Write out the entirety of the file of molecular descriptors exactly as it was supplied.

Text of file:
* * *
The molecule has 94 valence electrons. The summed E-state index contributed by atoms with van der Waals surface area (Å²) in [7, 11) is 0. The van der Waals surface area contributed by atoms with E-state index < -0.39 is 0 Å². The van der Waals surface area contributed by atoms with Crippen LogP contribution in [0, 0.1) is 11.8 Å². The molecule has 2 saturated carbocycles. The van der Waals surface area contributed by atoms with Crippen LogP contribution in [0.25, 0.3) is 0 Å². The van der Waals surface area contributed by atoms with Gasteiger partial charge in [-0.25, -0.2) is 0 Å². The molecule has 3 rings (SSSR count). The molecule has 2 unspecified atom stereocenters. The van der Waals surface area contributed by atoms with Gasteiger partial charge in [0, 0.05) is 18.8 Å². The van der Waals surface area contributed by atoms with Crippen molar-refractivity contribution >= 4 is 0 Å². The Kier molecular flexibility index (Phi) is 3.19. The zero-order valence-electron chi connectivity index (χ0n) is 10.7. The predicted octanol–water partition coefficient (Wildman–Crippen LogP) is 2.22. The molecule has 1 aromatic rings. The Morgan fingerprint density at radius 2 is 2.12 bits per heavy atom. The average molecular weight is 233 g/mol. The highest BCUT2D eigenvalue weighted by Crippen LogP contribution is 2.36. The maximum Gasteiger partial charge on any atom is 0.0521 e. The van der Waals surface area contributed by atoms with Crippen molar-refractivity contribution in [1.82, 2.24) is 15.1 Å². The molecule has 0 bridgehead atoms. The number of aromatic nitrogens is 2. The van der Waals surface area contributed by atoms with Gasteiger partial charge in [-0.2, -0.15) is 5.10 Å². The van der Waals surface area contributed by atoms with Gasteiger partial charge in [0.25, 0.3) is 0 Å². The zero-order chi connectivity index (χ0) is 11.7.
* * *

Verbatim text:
The molecule has 94 valence electrons. The summed E-state index contributed by atoms with van der Waals surface area (Å²) in [7, 11) is 0. The van der Waals surface area contributed by atoms with E-state index < -0.39 is 0 Å². The van der Waals surface area contributed by atoms with Crippen LogP contribution in [0, 0.1) is 11.8 Å². The molecule has 2 saturated carbocycles. The van der Waals surface area contributed by atoms with Crippen LogP contribution in [0.25, 0.3) is 0 Å². The van der Waals surface area contributed by atoms with Gasteiger partial charge in [-0.25, -0.2) is 0 Å². The molecule has 3 rings (SSSR count). The molecule has 2 unspecified atom stereocenters. The van der Waals surface area contributed by atoms with Gasteiger partial charge in [0, 0.05) is 18.8 Å². The van der Waals surface area contributed by atoms with Crippen molar-refractivity contribution >= 4 is 0 Å². The Kier molecular flexibility index (Phi) is 3.19. The zero-order valence-electron chi connectivity index (χ0n) is 10.7. The predicted octanol–water partition coefficient (Wildman–Crippen LogP) is 2.22. The molecule has 1 aromatic rings. The Morgan fingerprint density at radius 2 is 2.12 bits per heavy atom. The average molecular weight is 233 g/mol. The highest BCUT2D eigenvalue weighted by Crippen LogP contribution is 2.36. The maximum Gasteiger partial charge on any atom is 0.0521 e. The van der Waals surface area contributed by atoms with Crippen molar-refractivity contribution in [1.82, 2.24) is 15.1 Å². The molecule has 0 bridgehead atoms. The number of aromatic nitrogens is 2. The van der Waals surface area contributed by atoms with Gasteiger partial charge in [-0.2, -0.15) is 5.10 Å². The van der Waals surface area contributed by atoms with Gasteiger partial charge in [0.25, 0.3) is 0 Å². The zero-order chi connectivity index (χ0) is 11.7.